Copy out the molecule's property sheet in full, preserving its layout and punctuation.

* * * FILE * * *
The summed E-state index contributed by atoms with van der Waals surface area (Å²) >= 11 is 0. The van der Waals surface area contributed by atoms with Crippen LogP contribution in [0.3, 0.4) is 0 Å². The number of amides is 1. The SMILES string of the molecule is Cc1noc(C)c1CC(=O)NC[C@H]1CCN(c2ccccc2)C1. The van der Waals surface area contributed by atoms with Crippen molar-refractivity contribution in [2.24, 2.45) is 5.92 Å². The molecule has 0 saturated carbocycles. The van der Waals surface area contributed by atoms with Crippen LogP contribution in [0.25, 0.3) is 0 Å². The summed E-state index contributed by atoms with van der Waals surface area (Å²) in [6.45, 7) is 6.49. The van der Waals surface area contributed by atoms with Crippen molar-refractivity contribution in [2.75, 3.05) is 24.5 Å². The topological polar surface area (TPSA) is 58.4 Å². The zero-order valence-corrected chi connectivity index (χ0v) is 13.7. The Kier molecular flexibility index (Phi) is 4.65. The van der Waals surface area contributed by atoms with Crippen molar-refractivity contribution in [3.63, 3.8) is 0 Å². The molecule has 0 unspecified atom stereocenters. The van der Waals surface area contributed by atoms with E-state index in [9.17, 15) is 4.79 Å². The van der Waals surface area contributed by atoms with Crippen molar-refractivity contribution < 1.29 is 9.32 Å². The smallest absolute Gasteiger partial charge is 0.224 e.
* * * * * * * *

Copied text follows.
The summed E-state index contributed by atoms with van der Waals surface area (Å²) >= 11 is 0. The van der Waals surface area contributed by atoms with Crippen LogP contribution in [0.3, 0.4) is 0 Å². The number of amides is 1. The SMILES string of the molecule is Cc1noc(C)c1CC(=O)NC[C@H]1CCN(c2ccccc2)C1. The van der Waals surface area contributed by atoms with Crippen molar-refractivity contribution in [2.24, 2.45) is 5.92 Å². The molecule has 0 saturated carbocycles. The van der Waals surface area contributed by atoms with Crippen LogP contribution in [0.25, 0.3) is 0 Å². The summed E-state index contributed by atoms with van der Waals surface area (Å²) in [6.45, 7) is 6.49. The van der Waals surface area contributed by atoms with Crippen molar-refractivity contribution in [2.75, 3.05) is 24.5 Å². The topological polar surface area (TPSA) is 58.4 Å². The zero-order valence-corrected chi connectivity index (χ0v) is 13.7. The Kier molecular flexibility index (Phi) is 4.65. The van der Waals surface area contributed by atoms with Crippen molar-refractivity contribution in [3.63, 3.8) is 0 Å². The molecule has 0 unspecified atom stereocenters. The van der Waals surface area contributed by atoms with E-state index in [9.17, 15) is 4.79 Å². The van der Waals surface area contributed by atoms with Crippen molar-refractivity contribution < 1.29 is 9.32 Å². The smallest absolute Gasteiger partial charge is 0.224 e.